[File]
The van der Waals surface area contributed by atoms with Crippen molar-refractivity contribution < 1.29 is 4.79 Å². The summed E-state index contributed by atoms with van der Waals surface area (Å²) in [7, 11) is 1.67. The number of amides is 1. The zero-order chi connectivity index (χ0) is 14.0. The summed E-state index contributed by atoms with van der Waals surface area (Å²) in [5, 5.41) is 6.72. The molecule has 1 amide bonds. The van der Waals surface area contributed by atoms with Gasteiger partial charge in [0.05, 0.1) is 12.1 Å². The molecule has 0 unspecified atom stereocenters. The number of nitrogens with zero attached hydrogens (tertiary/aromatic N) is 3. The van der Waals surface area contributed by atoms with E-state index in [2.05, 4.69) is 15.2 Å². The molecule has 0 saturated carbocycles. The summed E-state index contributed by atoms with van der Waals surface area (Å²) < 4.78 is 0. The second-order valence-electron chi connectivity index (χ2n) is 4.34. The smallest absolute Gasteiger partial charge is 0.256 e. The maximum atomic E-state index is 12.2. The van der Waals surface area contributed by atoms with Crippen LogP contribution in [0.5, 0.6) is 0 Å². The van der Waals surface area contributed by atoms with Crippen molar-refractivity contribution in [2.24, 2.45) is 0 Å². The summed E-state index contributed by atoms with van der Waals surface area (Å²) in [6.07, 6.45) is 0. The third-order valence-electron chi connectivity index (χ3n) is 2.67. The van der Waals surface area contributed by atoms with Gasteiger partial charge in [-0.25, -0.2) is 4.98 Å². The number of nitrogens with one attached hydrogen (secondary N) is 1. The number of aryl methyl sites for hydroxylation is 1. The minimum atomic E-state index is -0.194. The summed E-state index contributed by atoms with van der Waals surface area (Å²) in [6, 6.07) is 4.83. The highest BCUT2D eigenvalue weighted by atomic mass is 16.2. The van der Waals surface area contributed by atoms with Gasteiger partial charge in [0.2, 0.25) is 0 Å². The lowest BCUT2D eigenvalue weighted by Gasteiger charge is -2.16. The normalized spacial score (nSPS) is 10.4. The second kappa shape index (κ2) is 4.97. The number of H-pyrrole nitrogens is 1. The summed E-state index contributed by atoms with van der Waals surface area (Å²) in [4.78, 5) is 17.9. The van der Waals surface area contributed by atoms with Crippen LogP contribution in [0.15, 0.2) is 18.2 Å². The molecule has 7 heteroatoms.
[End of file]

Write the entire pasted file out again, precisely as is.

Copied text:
The van der Waals surface area contributed by atoms with Crippen molar-refractivity contribution < 1.29 is 4.79 Å². The summed E-state index contributed by atoms with van der Waals surface area (Å²) in [7, 11) is 1.67. The number of amides is 1. The zero-order chi connectivity index (χ0) is 14.0. The summed E-state index contributed by atoms with van der Waals surface area (Å²) in [5, 5.41) is 6.72. The molecule has 1 amide bonds. The van der Waals surface area contributed by atoms with Gasteiger partial charge in [0.05, 0.1) is 12.1 Å². The molecule has 0 unspecified atom stereocenters. The number of nitrogens with zero attached hydrogens (tertiary/aromatic N) is 3. The van der Waals surface area contributed by atoms with E-state index in [2.05, 4.69) is 15.2 Å². The molecule has 0 saturated carbocycles. The summed E-state index contributed by atoms with van der Waals surface area (Å²) < 4.78 is 0. The second-order valence-electron chi connectivity index (χ2n) is 4.34. The smallest absolute Gasteiger partial charge is 0.256 e. The maximum atomic E-state index is 12.2. The van der Waals surface area contributed by atoms with Crippen LogP contribution in [0.5, 0.6) is 0 Å². The van der Waals surface area contributed by atoms with Crippen molar-refractivity contribution in [2.24, 2.45) is 0 Å². The summed E-state index contributed by atoms with van der Waals surface area (Å²) in [6.07, 6.45) is 0. The third-order valence-electron chi connectivity index (χ3n) is 2.67. The van der Waals surface area contributed by atoms with Gasteiger partial charge in [-0.25, -0.2) is 4.98 Å². The number of nitrogens with one attached hydrogen (secondary N) is 1. The number of aryl methyl sites for hydroxylation is 1. The minimum atomic E-state index is -0.194. The summed E-state index contributed by atoms with van der Waals surface area (Å²) in [6, 6.07) is 4.83. The highest BCUT2D eigenvalue weighted by atomic mass is 16.2. The van der Waals surface area contributed by atoms with Gasteiger partial charge in [0.2, 0.25) is 0 Å². The lowest BCUT2D eigenvalue weighted by Gasteiger charge is -2.16. The normalized spacial score (nSPS) is 10.4. The second kappa shape index (κ2) is 4.97. The number of H-pyrrole nitrogens is 1. The summed E-state index contributed by atoms with van der Waals surface area (Å²) in [4.78, 5) is 17.9. The van der Waals surface area contributed by atoms with Crippen LogP contribution in [0.15, 0.2) is 18.2 Å². The molecule has 7 heteroatoms.